Subject: Re: What do you recommend?
From: Alberto Lepe <dev@alepe.com>
Date: Fri, 6 Mar 2009 10:17:26 +0900
Fri, 6 Mar 2009 10:17:26 +0900
Wow! I'm amazed with all the answers I got! thank you very very much to all
of you for taking your time to answer me!

The software license is GPLv3. But I think before doing anything else, I
will follow Michael Tiemann's advice (thank you for your detailed
explanation. I really admire you of what you have achieved). I will talk
with my boss and see if we can contact some Japanese companies...

After reading your comments I feel relief. Personally, I have some projects
that I have been planning for a while to release as OSS but I wasn't sure if
it was a good idea or not. I usually share my codes for free at my personal
web page (alepe.com) but never a formal OSS. I will be glad to do it soon,
now that I know there is no risk but opportunities in it.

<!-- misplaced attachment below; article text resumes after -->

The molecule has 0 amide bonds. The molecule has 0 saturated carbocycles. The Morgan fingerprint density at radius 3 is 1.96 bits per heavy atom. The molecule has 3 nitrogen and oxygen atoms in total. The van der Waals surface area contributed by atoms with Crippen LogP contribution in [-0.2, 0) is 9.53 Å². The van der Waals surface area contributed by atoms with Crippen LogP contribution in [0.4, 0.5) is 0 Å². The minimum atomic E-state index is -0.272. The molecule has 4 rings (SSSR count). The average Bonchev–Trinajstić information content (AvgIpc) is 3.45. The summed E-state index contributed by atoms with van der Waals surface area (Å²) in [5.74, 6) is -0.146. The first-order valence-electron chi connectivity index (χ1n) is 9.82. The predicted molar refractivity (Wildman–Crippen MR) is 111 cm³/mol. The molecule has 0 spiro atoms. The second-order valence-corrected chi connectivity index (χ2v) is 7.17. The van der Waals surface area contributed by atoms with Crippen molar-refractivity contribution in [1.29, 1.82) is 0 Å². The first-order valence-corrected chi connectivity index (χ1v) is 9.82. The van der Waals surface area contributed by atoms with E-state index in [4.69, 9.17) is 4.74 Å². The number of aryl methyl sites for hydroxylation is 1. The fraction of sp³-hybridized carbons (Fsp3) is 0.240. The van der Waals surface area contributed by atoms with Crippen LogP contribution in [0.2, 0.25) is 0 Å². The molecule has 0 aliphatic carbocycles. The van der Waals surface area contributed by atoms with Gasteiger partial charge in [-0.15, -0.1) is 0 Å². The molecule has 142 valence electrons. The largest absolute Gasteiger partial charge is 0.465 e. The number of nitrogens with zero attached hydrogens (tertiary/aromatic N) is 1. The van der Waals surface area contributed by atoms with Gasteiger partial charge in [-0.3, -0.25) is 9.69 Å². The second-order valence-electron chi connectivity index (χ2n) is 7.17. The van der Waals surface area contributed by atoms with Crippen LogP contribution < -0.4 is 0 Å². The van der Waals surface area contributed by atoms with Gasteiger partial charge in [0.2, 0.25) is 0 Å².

Thank you again for all your time reading and anwering my post.

Please have a nice day!

Alberto Lepe.




On Fri, Mar 6, 2009 at 12:11 AM, Cinly Ooi <cinly.ooi@gmail.com> wrote:

> Dear All,
>
>
>>  If we go with b), I'm aware that the product itself will improve and many
>>> more people will be more interested in it, which can help us to improve our
>>> popularity.
>>> However, any other Japanese company (with more resources) could get in,
>>> at any time, and sell the support taking us out of that bussiness...
>>
>>
>> That is a common fear, and I had that fear for a moment.  Then I realized
>> how the GPL protected me from a much larger company.  If LargeCompany
>> decided to provide their own version and support, the GPL prevents
>> LargeCompany from forbidding their customers from sharing their changes with
>> *you*.  Therefore, if LargeCompany adds their effort to your effort, your
>> own product and your own services become more valuable to customers that
>> know you best.  And LargeCompany potentially creates more customers who want